Veterans, Civilians Celebrate Independence Day

The Stars and Stripes were everywhere at the annual Fourth of July Peachtree Road Race, from tiny flags taped over sports bras to flags sticking out of baseball caps to giant flags in the hands of runners.

Greg Lohman, 51, and his 20-year-old son, Austin, just back from Air Force boot camp, went all out and painted themselves from head to sneakers as half of the U.S. flag — Austin in the stripes and his father in the stars.

"I just hope it doesn't run," Gerard Carson, another human flag, said, glancing at his own his blue torso and red and white legs.

In Forstburg, Md., the marchers filling Main Street weren't quite up for the speed of Atlanta's 10K race, but they were turned out in crisp military uniform.

Floyd Wigfield, an 87-year-old veteran of the 1944 D-Day invasion, was among the estimated 1,200 military veterans lined up for a half-mile during the town's July Fourth parade.

"They're celebrating all the veterans for years and years," said Wigfield, of Cumberland, Md., who wore his green wool Army uniform despite the soaring heat.

President Bush offered thanks and encouragement to the troops at Fort Bragg, N.C., home of the 82nd Airborne Division.

"You are serving our country at a time when our country needs you. And because of your courage, every day is Independence Day in America," Bush told an estimated 3,500 service members at an outdoor speech.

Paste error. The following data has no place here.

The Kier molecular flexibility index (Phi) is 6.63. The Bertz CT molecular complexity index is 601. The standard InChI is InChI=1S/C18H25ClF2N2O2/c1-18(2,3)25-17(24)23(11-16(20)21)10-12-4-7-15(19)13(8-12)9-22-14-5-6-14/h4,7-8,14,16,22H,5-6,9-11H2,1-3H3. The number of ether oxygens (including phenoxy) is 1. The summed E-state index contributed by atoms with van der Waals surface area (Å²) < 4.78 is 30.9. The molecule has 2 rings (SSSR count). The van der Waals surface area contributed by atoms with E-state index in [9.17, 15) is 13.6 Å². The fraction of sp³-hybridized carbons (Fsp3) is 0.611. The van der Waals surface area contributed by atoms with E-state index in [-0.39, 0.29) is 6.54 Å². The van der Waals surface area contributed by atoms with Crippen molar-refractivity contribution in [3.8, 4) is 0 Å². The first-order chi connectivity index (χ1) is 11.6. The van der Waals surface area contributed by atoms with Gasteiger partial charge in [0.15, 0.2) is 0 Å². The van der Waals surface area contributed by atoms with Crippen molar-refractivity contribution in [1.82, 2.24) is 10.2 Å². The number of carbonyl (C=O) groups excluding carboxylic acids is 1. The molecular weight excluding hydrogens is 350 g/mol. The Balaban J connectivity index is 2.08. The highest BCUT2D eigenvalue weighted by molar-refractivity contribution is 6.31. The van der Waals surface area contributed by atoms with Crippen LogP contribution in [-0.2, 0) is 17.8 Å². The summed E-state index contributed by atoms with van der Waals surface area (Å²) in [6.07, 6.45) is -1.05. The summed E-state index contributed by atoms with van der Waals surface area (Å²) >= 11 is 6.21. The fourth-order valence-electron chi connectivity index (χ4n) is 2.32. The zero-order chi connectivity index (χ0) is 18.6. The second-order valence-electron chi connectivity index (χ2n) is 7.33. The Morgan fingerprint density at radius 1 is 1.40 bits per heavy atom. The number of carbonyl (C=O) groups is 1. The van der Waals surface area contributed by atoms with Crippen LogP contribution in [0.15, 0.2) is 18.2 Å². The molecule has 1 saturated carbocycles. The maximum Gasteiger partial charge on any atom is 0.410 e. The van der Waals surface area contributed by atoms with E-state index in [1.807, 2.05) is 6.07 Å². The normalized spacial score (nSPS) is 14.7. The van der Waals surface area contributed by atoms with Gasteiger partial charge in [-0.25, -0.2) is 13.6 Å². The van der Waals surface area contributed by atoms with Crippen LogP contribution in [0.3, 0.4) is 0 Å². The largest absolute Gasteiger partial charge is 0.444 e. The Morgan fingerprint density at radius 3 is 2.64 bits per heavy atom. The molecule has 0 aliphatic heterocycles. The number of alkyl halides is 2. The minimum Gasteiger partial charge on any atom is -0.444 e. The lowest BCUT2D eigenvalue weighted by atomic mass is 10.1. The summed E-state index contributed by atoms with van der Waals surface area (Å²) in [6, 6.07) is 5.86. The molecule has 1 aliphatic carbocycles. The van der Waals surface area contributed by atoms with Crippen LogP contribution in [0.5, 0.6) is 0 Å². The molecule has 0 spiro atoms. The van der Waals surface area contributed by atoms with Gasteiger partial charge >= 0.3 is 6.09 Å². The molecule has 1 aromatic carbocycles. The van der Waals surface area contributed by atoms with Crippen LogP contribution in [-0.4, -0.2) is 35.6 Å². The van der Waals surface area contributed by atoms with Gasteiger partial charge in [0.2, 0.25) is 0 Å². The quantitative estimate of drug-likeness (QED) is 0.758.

In towns and cities across America on Tuesday, families sat down to picnics, watched parades and remembered the reasons for the holiday. At the same time, their troops in Iraq were still fighting a deadly insurgency, and North Korea — which Bush has dubbed part of an "Axis of Evil" — testfired at least two missiles, both of which landed in the Sea of Japan.

In many regions, the searing heat and near-drought conditions tamped down the celebration.

About 100 people were treated for heat exhaustion in Washington, D.C., after an Independence Day parade in humid, 90-degree temperatures near the Mall. Most of the patients were marchers, said Alan Etter, a spokesman for the District of Columbia fire and EMS Department. One was hospitalized.

As many as 500,000 people were expected for evening "Capitol Fourth" concert and fireworks display. New York also was preparing for its big fireworks display.

Because of the hot, dry weather in Mandan, N.D., fire trucks were held out of the July Fourth parade. "We don't want to get hung up in a parade and can't get out. It's just too risky," said Mandan Rural Fire Chief Lynn Gustin.

There also was quiet reflection during the Independence Day holiday. In Yakima, Wash., a crowd of more than 200 people prayed quietly at the dedication late Monday of a war memorial honoring six soldiers and Marines with ties to the area who have died in Iraq.

"I hope when people see it, it brings a reality to them," said Nancy Sides, stepmother of Marine Lance Cpl. Dustin L. Sides, one of the six.